Click here for background on the story.

December 15, 2008

State Budget Cuts

One of the most clicked on websites in Vermont this morning was probably a special page set up by the Department of Finance & Management that lists $19.7 million in proposed budget cuts.

The cuts were agreed to by the Douglas administration and the Joint Fiscal Committee over the weekend, though talks have stalled on the remainder.

In all, the Douglas administration wants the special legislative committee to approve $37 million in cuts. Committee members, however, say they do not have the authority to make some of those cuts because they affect state policy. The committee believes cuts affecting policy should be discussed by the full legislature when it convenes Jan. 7, 2009.

The list was supposed to be made public at 10 AM, but web traffic was so intense that it caused some "technical difficulties". State staffers are working on the problem. I wonder if programming support has been offshored?

When they get the documents up there, what we'll see is the approved list of cuts.

Those cuts will be the subject of several meetings this week. Here is the schedule as of today:

  • Overview of Rescission & Public Hearing: Tuesday, Dec. 16th, 2-5 PM (Room 11, Statehouse).
  • Public Hearing: Wednesday, Dec. 17th, 1-4 PM (Room 11, Statehouse).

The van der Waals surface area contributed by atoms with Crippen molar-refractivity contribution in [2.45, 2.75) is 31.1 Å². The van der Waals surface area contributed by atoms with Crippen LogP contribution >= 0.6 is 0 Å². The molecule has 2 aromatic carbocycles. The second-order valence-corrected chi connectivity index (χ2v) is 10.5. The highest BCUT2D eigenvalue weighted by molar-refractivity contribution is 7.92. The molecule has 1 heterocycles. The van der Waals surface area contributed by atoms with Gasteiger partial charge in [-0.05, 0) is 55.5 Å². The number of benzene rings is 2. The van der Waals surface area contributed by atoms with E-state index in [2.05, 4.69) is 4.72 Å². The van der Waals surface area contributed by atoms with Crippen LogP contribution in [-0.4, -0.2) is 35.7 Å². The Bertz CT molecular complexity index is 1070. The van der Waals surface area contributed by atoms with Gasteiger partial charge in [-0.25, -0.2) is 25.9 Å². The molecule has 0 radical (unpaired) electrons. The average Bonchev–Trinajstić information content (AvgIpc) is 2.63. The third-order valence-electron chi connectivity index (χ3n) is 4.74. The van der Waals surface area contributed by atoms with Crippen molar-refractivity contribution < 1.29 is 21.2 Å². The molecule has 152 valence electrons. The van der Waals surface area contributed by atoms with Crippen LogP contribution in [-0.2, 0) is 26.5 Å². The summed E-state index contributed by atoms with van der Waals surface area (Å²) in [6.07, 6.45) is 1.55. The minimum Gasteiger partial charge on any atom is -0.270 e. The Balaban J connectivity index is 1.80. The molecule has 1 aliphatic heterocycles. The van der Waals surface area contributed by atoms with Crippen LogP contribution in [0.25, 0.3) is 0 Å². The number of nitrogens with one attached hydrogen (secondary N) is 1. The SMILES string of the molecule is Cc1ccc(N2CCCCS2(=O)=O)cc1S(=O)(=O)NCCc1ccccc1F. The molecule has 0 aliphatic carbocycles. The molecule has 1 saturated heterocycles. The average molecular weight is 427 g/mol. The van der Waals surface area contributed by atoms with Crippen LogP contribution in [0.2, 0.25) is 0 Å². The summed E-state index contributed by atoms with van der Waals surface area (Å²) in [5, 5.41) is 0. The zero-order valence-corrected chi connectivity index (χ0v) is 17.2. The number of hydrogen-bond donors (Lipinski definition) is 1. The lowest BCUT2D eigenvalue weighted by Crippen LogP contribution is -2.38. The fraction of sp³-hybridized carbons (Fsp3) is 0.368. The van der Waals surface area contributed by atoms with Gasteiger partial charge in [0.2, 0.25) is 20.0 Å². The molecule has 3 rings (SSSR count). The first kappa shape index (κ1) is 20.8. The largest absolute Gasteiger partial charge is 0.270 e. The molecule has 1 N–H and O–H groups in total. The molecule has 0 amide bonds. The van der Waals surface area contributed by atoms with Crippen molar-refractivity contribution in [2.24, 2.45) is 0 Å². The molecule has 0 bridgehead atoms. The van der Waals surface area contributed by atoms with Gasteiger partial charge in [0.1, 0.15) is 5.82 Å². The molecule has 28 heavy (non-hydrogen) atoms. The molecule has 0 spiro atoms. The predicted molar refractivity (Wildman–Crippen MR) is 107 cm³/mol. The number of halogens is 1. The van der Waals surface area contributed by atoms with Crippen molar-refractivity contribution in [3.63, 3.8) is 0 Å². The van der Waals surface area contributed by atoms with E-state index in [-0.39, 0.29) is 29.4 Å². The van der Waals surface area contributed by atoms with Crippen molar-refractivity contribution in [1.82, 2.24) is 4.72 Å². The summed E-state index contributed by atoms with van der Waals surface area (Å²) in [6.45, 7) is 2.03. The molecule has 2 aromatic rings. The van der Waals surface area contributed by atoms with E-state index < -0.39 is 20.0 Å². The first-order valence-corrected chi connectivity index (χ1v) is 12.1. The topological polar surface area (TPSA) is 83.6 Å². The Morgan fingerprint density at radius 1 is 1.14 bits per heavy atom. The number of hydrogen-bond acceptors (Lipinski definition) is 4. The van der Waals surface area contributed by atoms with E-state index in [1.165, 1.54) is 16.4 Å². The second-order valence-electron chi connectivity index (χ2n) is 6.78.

• Committee Discussion & Vote: Friday, Dec. 19th, 9-11 AM (Room 11, Statehouse).

The Douglas administration has balked at making its entire $37 million list of proposed cuts public.

"The format for discussions was agreed to by both sides, and because of the short timeframe, all sides believed the work with the JFC was the best way to proceed," said the gov's spokesman Steve Wark about why they are not making the full list public.

One of the cuts Wark did mention is a 5 percent across-the-board salary cut for all "exempt" employees (i.e. political appointments) making $60,000 or more.

A nice gesture, but don't forget—a number of top Douglas aides for Douglas got 10-25 percent salary boost over their counterparts in Gov. Howard Dean's administration six years ago when they took office. And, they've been getting raises and bonuses ever since.

Nice work if you can get it.